For three years I had come to recognize the nobility trying to peek out from the soot and tatters, unnoticed by others. Because of this, when she appeared at the ball, nobleness shining forth like a diamond, in her elegant gown and glass slippers, the lady she really was, I did not recognize her. (My own poor dears turned green with envy, their expressions grew sour, and bitter words fell from their mouths, returning to their old former selves.)

I started to order Ella back to the kitchen, overwhelmed with anger and disappointment; in an instant I realized all my hard work had been for naught. Prince Philip silenced me mid-sentence with a wordless gesture. He came towards her, eyes clear and seeing far more than I wished as he took in her face, hair, clothes…Ella. A smile touched his face and a light entered his eyes like he had at last found a kindred spirit. He brushed her cheek before he said gently, “Come,” and offered her his hand.

And I knew Prince Philip knew her. He saw her nobleness as clearly as at the balls. Always there, it could not be concealed from him who searched so.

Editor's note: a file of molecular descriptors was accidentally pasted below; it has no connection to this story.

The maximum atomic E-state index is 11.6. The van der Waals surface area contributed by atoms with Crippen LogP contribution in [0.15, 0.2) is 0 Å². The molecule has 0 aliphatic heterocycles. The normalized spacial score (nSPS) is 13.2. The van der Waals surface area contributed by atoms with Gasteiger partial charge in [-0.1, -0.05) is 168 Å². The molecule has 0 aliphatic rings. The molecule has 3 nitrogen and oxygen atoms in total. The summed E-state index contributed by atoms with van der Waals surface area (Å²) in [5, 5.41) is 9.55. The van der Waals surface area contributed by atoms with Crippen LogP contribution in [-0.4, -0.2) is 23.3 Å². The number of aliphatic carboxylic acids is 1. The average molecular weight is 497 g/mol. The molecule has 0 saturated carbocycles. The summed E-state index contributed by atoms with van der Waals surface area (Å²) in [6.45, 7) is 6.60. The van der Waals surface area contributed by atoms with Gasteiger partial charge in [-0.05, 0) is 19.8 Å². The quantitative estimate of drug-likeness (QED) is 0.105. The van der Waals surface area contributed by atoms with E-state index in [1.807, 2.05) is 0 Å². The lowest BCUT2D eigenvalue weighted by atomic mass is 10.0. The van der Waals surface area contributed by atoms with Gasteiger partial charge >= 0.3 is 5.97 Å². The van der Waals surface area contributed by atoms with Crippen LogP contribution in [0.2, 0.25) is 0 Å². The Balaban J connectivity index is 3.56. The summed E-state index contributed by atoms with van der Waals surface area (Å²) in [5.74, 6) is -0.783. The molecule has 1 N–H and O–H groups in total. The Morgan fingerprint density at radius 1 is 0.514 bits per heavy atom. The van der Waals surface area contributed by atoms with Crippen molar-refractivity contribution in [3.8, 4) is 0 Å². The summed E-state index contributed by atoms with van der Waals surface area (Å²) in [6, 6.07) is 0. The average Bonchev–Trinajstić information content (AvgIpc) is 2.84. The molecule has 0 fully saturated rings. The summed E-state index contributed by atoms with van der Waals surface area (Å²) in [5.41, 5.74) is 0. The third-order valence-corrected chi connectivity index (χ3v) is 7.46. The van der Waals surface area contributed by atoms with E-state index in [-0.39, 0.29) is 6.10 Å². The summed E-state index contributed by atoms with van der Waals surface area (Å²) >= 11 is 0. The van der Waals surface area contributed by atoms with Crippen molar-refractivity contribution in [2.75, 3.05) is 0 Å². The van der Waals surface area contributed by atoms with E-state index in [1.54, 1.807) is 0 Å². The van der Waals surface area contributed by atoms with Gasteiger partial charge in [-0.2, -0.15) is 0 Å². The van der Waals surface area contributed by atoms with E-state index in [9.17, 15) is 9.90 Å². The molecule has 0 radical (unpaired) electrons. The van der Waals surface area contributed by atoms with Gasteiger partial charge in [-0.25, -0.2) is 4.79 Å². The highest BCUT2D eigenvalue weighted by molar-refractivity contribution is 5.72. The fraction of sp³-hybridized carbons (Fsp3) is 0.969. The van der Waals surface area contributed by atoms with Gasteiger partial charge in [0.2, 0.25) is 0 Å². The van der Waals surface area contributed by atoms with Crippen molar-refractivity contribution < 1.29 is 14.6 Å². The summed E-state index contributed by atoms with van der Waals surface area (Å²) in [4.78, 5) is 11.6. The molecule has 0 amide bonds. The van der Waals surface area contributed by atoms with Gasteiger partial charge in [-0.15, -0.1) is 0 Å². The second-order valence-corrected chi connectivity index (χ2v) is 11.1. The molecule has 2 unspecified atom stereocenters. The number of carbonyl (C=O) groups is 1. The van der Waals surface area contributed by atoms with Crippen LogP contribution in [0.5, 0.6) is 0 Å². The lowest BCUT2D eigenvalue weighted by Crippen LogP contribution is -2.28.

You know the rest, young stranger. Yes, Prince Philip and Ella were married, and now have two young children, a little prince and princess. What? …Oh. As for those infamous glass slippers, the “key” to the story’s happy ending, the one Prince Philip discovered is kept in the royal treasury. He never did have Ella try it when he found her – he did not need to; the other slipper had vanished with her magical dress and coach.

Sigh. If things had been different, if Ella had just not been of noble birth, I would have succeeded in hiding her from the world. And I and my daughters would not be stuck working at this loud tavern; gives me headaches and terribly sore feet. I miss being waited on.

 

THE END